Saudi warplanes have reportedly used internationally banned cluster bombs in its fresh air raids on two Yemeni provinces, as UN-backed talks are underway in the Swiss city of Geneva to find a solution to the crisis in the war-torn state.
On Monday, Saudi fighter jets used cluster munitions to bombard the Yemeni city of Haradh in the northwestern province of Hajjah as well as parts of northern province of Sada’a, leaving at least five civilians dead and tens of others wounded.
Saudi warplanes also targeted parts of Ta’izz and Hadida provinces, killing over a dozen civilians and injuring several others. Reports say four women and a child were among the victims.
According to the latest reports, Saudi airstrikes also hit the southern and northern parts of the capital city of Sana’a. A number of civilians lost their lives and were injured in the assaults, with no exact number of casualties being reported yet.
The development comes as a delegation of representatives from three Yemeni parties and political factions, including the Ansarullah movement, arrived in the Swiss city of Geneva earlier on Tuesday to attend the UN-sponsored peace talks on the conflict in the Arab state.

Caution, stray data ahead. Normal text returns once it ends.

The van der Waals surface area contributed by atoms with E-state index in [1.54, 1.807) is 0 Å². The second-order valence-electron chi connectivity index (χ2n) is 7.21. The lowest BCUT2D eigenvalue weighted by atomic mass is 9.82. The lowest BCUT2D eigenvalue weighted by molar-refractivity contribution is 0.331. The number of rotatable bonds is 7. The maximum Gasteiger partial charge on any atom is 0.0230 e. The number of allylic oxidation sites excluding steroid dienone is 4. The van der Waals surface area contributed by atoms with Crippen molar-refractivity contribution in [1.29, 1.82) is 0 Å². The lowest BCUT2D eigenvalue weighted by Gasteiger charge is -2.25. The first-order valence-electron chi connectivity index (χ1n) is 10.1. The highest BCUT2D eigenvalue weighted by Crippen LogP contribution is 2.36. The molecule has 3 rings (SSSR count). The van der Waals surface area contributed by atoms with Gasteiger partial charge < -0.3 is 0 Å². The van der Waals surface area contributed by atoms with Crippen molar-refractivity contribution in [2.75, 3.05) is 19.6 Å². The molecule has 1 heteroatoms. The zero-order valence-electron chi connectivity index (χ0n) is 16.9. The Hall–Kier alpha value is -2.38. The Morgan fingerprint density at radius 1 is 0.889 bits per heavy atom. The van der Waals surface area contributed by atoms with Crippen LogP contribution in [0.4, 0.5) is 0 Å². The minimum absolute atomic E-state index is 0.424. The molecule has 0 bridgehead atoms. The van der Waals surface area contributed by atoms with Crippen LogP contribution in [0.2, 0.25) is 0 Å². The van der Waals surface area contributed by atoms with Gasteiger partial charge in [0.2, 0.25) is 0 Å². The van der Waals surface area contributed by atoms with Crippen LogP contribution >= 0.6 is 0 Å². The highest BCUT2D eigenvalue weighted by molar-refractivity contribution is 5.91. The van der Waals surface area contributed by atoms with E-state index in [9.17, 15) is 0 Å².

The talks brokered by UN special envoy for Yemen Ismail Ould Cheikh Ahmed aim to secure a ceasefire, and accelerate the delivery of humanitarian aid to the war-racked Yemeni people.
On May 31, Human Rights Watch (HRW) announced in a report that evidence shows Saudi Arabia has been pounding Yemen with cluster bombs, warning that such attacks are “harming civilians.”
In a similar report on June 13, Tamim Shami, the spokesman for Yemen’s Health Ministry, said some of the injured Yemeni people have symptoms indicating that they were exposed to prohibited weapons dropped by Saudi military aircraft.
Riyadh launched a military campaign against its impoverished neighbor on March 26 – without a UN mandate. The regime has also imposed a blockade on aid deliveries to people in Yemen.